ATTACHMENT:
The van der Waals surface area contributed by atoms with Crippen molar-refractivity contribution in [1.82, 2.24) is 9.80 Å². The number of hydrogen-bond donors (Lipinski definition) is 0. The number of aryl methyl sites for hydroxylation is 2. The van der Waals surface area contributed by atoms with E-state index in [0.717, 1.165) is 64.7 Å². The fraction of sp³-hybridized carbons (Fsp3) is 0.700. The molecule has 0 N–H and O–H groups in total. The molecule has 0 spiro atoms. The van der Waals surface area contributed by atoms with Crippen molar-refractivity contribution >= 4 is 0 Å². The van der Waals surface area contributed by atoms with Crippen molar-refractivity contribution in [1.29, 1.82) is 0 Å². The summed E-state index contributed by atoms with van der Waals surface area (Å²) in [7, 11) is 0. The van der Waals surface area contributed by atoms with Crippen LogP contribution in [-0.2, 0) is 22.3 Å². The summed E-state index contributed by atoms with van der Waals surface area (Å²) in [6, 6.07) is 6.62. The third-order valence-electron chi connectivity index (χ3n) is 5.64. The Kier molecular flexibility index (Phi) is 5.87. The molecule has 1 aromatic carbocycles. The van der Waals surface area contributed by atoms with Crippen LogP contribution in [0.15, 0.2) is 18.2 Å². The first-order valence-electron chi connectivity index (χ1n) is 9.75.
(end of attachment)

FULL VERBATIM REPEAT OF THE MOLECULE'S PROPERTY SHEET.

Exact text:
The van der Waals surface area contributed by atoms with Crippen molar-refractivity contribution in [1.82, 2.24) is 9.80 Å². The number of hydrogen-bond donors (Lipinski definition) is 0. The number of aryl methyl sites for hydroxylation is 2. The van der Waals surface area contributed by atoms with E-state index in [0.717, 1.165) is 64.7 Å². The fraction of sp³-hybridized carbons (Fsp3) is 0.700. The molecule has 0 N–H and O–H groups in total. The molecule has 0 spiro atoms. The van der Waals surface area contributed by atoms with Crippen molar-refractivity contribution >= 4 is 0 Å². The van der Waals surface area contributed by atoms with Crippen molar-refractivity contribution in [1.29, 1.82) is 0 Å². The summed E-state index contributed by atoms with van der Waals surface area (Å²) in [7, 11) is 0. The van der Waals surface area contributed by atoms with Crippen LogP contribution in [-0.2, 0) is 22.3 Å². The summed E-state index contributed by atoms with van der Waals surface area (Å²) in [6, 6.07) is 6.62. The third-order valence-electron chi connectivity index (χ3n) is 5.64. The Kier molecular flexibility index (Phi) is 5.87. The molecule has 1 aromatic carbocycles. The van der Waals surface area contributed by atoms with Crippen LogP contribution in [0.15, 0.2) is 18.2 Å². The first-order valence-electron chi connectivity index (χ1n) is 9.75.